Southwestern Commission was approved by the commissioners to continue as lead agency to coordinate the preparation of the county Home and Community Care Block Grant (HCCBG) program for Aging Services for fiscal year 2018-19. The board also approved the committee structure for the HCCBG five-member committee to be the Cherokee County Senior Center director, the county transit director, the director of DSS, the county manager and county finance director, or designees of the aforementioned positions.

Also, commissioners set a budget work session for May 30 at 5 p.m.

Following an executive session, two decisions were approved by the board. Commissioners unanimously approved a grant resolution for The Mining Store, a cryptocurrency mining data storage center that will be occupying the former Emerson building in Peachtree, North Carolina, and will create 25 jobs with an average pay of $40,000 annually. According to the resolution, the county Board of Commissioners is providing $30,000 in Incentive Funding to the project to be paid over a three-year period and $15,000 for a 5 percent match for a Building Reuse Grant. The county is expected to be reimbursed by the North Carolina Department of Commerce.

The board unanimously approved revisions to a five-year airport ground lease with MedTrans. County Manager Wiggins read the changes to the contract to include a $30 per month fair-market lease price, to eliminate one clause concerning the lessee’s right to erect, maintain and alter buildings or structures upon the premises, to change the wording in the arbitration clause to read “Cherokee County, North Carolina” instead of “American Arbitration Association”, and “for (the county attorney) to add language to (the lease) that should at any time the FFA (Federal Aviation Administration) find the agreement to be incompatible with their rules and regulations that the lease would be terminated at that time and a new lease would be developed.”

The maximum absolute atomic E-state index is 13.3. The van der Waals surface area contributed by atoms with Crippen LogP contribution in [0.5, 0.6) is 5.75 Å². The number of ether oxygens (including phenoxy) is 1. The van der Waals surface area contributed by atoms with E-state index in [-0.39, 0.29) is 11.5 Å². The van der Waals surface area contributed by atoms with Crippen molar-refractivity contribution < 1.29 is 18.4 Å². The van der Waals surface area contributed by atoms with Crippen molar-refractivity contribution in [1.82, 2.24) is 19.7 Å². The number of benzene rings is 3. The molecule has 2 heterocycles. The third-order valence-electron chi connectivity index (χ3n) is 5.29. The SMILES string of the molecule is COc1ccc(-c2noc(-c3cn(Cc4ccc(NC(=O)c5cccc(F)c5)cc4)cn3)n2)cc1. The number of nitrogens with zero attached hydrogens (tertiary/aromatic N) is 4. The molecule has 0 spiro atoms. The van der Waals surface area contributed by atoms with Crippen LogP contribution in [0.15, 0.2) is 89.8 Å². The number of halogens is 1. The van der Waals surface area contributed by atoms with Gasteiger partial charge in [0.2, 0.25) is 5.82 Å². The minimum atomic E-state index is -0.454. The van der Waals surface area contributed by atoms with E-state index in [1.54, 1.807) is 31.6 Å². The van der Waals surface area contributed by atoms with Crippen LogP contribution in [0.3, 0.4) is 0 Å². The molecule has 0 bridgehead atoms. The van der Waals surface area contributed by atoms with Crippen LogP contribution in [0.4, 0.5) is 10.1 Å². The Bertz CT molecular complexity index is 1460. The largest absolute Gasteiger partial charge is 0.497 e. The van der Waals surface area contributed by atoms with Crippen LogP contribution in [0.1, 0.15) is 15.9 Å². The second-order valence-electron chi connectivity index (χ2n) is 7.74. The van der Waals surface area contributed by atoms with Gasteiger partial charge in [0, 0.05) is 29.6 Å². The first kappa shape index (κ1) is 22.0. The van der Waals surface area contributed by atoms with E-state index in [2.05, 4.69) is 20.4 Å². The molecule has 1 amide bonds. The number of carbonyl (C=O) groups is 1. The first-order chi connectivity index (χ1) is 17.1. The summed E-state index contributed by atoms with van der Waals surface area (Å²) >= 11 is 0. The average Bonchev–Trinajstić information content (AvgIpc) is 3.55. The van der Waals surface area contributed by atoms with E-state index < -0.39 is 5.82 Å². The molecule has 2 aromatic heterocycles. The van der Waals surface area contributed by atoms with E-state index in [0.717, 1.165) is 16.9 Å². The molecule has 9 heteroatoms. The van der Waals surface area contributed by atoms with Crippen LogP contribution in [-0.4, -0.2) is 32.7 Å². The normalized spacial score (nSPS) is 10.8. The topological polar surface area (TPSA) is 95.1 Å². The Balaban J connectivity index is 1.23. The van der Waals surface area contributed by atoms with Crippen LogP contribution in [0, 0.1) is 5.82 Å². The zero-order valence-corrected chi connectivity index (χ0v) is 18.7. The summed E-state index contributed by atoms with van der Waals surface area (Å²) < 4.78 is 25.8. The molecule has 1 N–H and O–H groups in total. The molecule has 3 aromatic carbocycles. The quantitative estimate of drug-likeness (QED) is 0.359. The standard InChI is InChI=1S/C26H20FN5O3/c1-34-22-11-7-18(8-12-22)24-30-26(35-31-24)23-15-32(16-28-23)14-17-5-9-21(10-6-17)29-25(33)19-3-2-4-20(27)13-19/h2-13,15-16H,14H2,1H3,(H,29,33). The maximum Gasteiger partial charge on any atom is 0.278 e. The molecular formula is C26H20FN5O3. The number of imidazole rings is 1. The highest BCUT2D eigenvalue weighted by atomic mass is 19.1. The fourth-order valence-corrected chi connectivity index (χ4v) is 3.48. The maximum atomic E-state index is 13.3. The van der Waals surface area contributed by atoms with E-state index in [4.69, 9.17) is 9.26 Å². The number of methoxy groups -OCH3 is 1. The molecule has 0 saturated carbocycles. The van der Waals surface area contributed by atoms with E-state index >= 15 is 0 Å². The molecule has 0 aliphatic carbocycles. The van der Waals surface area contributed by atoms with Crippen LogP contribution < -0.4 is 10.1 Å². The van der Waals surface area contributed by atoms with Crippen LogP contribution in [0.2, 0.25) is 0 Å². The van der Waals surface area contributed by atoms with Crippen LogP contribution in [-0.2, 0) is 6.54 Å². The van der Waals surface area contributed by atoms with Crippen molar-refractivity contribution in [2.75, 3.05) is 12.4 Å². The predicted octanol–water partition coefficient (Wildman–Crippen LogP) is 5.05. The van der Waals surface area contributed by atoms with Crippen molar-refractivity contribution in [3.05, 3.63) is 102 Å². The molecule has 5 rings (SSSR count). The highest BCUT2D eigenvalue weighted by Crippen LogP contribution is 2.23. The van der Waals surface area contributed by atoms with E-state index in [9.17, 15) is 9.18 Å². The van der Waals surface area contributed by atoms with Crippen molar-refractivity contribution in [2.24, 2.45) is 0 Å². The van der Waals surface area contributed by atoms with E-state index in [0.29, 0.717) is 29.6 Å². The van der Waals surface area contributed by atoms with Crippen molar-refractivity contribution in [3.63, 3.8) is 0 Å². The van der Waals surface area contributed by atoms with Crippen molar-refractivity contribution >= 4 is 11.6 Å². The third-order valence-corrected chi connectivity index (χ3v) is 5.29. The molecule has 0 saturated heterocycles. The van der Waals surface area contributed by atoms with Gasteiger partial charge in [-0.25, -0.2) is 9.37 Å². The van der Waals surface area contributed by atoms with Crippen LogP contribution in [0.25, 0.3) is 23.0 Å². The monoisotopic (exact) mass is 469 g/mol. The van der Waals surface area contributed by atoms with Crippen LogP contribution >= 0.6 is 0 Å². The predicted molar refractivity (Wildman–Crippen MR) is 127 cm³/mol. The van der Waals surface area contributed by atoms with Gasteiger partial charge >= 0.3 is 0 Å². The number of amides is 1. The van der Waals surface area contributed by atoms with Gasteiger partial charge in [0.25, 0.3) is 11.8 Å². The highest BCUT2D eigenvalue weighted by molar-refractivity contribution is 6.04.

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Author

Jason Beck

Born in Merrillville, Indiana, raised in Cleveland, Tennessee, and currently resides in Copperhill, Tennessee. Graduated from Bradley Central High School in 1996 and attended the University of Tennessee at Chattanooga, eventually earning a B.A. and M.A. in English. Hobbies include hiking, camping and fly-fishing. Interests include baseball, hockey and cliff jumping.